"Gusto Fuori Casa" recounts, on the one hand, the tradition of restaurants and trattorias and, on the other, the ritual of large collective tables. We talk about research, excellence and conviviality. In the same section, there are also reproductions of Italian signature dishes, such as Gualtiero Marchesi's Risotto con foglia d'oro (Risotto with gold leaf), Giuseppe Cipriani's Carpaccio, Nino Berges' Uovo in raviolo (Egg in ravioli) and Mirella Cantarelli's Savarin di riso (Rice Savarin), Angelo Paracucchi's Spaghetti alla lampada, Nadia Santini's Tortelli di zucca, Fulvio Pierangelini's Passatina ceci e gamberi, Davide Scabin's Cyber egg, Niko Romito's Assoluto di cipolle and Massimo Bottura's Nero su nero.
"Taste of Industry" takes a close look at those Italian brands or companies that have achieved levels of excellence in the world. Nutella, with a collection of its characteristic jars, the iconic Barilla pasta packages, ice cream posters and typical bar signs are all present. In just a few meters, the viewer finds himself immersed in an all-Italian atmosphere, surrounded by objects commonly found on the streets and in our homes. It also speaks of the subtle balance between safeguarding tradition and opening up to the global market, in which many large Italian companies have proven capable of juggling.
"Taste of Travel" is a combination of gazes: in this section M9 analyzes Italy in the eyes of the world and then the world through the eyes of Italy. "We talk about mixtures, about what we have exported to the world and what we have instead welcomed, opening our tradition to new interpretations". Included in this section is a collaboration between M9 and Campari and the exhibition of three cult brands: Alemagna panettone, Iginio Massari's and Roy Shvartzapel's.
"Gusto dell'Incontro" speaks instead of two apparent dichotomies: that between north and south and that between city and country. In this context, "taste acts as a bridge," highlighting contrasts, but also links and synergies. The scene is enriched by a series of photographs by Filippo Romano, depicting stores, markets and restaurants.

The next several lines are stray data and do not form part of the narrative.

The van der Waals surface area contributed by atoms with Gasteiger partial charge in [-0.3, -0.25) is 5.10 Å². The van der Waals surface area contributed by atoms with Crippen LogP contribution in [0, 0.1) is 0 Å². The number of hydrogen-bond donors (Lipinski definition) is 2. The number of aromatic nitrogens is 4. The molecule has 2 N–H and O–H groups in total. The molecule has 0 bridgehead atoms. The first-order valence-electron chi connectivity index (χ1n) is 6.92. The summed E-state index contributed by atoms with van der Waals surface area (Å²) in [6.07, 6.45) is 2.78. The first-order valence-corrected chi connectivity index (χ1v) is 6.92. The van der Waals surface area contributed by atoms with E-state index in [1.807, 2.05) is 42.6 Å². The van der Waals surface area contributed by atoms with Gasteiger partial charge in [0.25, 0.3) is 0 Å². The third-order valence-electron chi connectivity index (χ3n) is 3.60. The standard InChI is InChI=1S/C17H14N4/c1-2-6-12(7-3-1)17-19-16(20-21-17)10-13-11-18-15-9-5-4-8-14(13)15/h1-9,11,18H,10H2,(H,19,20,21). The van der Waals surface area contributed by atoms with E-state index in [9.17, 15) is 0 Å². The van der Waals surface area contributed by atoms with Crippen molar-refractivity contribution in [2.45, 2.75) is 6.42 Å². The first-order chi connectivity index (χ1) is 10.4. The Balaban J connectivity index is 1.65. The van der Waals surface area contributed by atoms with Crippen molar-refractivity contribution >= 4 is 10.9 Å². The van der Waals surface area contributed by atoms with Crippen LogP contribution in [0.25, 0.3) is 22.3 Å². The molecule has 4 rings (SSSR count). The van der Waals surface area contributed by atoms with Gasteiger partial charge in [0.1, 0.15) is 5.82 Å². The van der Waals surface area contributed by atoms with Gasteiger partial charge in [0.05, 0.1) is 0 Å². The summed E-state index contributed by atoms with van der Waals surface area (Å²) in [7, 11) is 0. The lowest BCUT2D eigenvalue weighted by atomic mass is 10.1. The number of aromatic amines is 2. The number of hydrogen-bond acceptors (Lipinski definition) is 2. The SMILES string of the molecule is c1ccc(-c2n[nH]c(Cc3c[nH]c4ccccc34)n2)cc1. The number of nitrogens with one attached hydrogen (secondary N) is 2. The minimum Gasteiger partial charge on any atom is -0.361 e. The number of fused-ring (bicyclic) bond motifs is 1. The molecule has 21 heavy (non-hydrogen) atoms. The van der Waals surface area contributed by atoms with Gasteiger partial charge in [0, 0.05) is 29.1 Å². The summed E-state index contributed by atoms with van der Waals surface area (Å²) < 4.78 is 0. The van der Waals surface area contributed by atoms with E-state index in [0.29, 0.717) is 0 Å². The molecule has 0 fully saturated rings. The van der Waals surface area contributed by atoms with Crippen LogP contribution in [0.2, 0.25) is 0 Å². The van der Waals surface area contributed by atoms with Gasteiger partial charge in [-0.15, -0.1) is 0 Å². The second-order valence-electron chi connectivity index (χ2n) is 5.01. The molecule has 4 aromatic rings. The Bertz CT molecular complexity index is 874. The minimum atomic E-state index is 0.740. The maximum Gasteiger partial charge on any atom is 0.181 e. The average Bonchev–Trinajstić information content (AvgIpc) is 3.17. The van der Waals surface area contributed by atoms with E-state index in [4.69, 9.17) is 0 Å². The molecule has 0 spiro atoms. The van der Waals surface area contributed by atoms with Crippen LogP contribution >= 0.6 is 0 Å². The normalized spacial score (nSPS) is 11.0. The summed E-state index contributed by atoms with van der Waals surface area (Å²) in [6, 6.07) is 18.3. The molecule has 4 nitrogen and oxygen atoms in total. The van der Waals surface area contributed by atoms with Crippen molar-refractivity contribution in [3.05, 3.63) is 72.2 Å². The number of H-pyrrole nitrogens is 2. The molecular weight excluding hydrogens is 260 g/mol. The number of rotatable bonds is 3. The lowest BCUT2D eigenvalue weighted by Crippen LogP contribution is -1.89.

The last two sections also use the metaphor of taste as a bridge: in this case between today and tomorrow. "Taste of Today" tackles the themes of food waste, nutrition and health: it is an attempt to make a critical reflection on contemporary ways of approaching food and taste, a "reflection on food and nutrition attentive to physical wellbeing, the environment, society, animals and the revolutionary entrance of science at the table and its attempt to objectify food".
"Taste of the Future" in the end "proposes the trends underway through a double look. On the one hand turned towards technological innovations (space and experimental crops even on Earth), on the other focused on the transformation of eating habits." On display, among other projects are EcoLogicStudio and its cultivation of spirulina algae and Zero Farms with its vertical aeroponic agriculture.
M9, opened for the first time in 2013, is the '900 Museum in Mestre. Its goal is to tell the story of the 20th century and our contemporaneity with a new perspective, paying attention to the big and small changes of our past that characterize our way of being today, "from everyday life to the big social, economic, environmental and cultural changes". The exhibition methods are also new: "advanced technologies and immersive installations are at the service of storytelling to make people learn about the past, understand the present and imagine the future." With the EDU program, the museum stands as an institution in the field of education and awareness of people of all ages: "an inclusive place to reflect through a broad educational program on the world we live in and the world we want, to feel part of a community and understand its roots together".
Starting this year, 2022, Morocolor is happy to partner with an institution like M9, whose values and goals it shares. In the hope of contributing with a bit of our color to a cultural diffusion that we think there is, now more than ever, an immense need.